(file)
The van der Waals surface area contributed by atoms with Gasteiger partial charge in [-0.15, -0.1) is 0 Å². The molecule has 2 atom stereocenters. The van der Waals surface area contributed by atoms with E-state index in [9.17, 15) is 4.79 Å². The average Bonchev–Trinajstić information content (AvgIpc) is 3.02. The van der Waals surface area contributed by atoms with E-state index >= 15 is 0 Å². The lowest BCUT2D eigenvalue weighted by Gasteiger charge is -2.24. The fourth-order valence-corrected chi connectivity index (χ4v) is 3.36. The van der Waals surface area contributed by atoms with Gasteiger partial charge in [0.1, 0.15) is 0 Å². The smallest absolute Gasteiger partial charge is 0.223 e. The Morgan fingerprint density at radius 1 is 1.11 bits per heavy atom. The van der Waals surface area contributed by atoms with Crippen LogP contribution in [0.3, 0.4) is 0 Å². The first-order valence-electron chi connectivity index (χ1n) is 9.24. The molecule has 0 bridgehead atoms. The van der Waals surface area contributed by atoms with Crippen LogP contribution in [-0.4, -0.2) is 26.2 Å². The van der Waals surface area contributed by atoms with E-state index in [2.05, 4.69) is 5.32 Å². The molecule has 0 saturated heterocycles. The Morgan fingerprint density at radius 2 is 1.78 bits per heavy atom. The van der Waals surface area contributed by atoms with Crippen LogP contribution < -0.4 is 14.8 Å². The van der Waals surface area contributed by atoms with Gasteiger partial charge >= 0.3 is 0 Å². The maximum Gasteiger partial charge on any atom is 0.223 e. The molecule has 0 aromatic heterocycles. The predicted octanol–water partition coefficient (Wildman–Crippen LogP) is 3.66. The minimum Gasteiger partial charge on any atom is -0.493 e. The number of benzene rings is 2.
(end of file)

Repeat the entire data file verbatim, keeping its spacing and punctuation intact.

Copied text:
The van der Waals surface area contributed by atoms with Gasteiger partial charge in [-0.15, -0.1) is 0 Å². The molecule has 2 atom stereocenters. The van der Waals surface area contributed by atoms with E-state index in [9.17, 15) is 4.79 Å². The average Bonchev–Trinajstić information content (AvgIpc) is 3.02. The van der Waals surface area contributed by atoms with E-state index >= 15 is 0 Å². The lowest BCUT2D eigenvalue weighted by Gasteiger charge is -2.24. The fourth-order valence-corrected chi connectivity index (χ4v) is 3.36. The van der Waals surface area contributed by atoms with Gasteiger partial charge in [0.1, 0.15) is 0 Å². The smallest absolute Gasteiger partial charge is 0.223 e. The Morgan fingerprint density at radius 1 is 1.11 bits per heavy atom. The van der Waals surface area contributed by atoms with Crippen LogP contribution in [0.3, 0.4) is 0 Å². The first-order valence-electron chi connectivity index (χ1n) is 9.24. The molecule has 0 bridgehead atoms. The van der Waals surface area contributed by atoms with Crippen LogP contribution in [-0.4, -0.2) is 26.2 Å². The van der Waals surface area contributed by atoms with E-state index in [2.05, 4.69) is 5.32 Å². The molecule has 0 saturated heterocycles. The Morgan fingerprint density at radius 2 is 1.78 bits per heavy atom. The van der Waals surface area contributed by atoms with Crippen LogP contribution < -0.4 is 14.8 Å². The van der Waals surface area contributed by atoms with Gasteiger partial charge >= 0.3 is 0 Å². The maximum Gasteiger partial charge on any atom is 0.223 e. The molecule has 0 aromatic heterocycles. The predicted octanol–water partition coefficient (Wildman–Crippen LogP) is 3.66. The minimum Gasteiger partial charge on any atom is -0.493 e. The number of benzene rings is 2.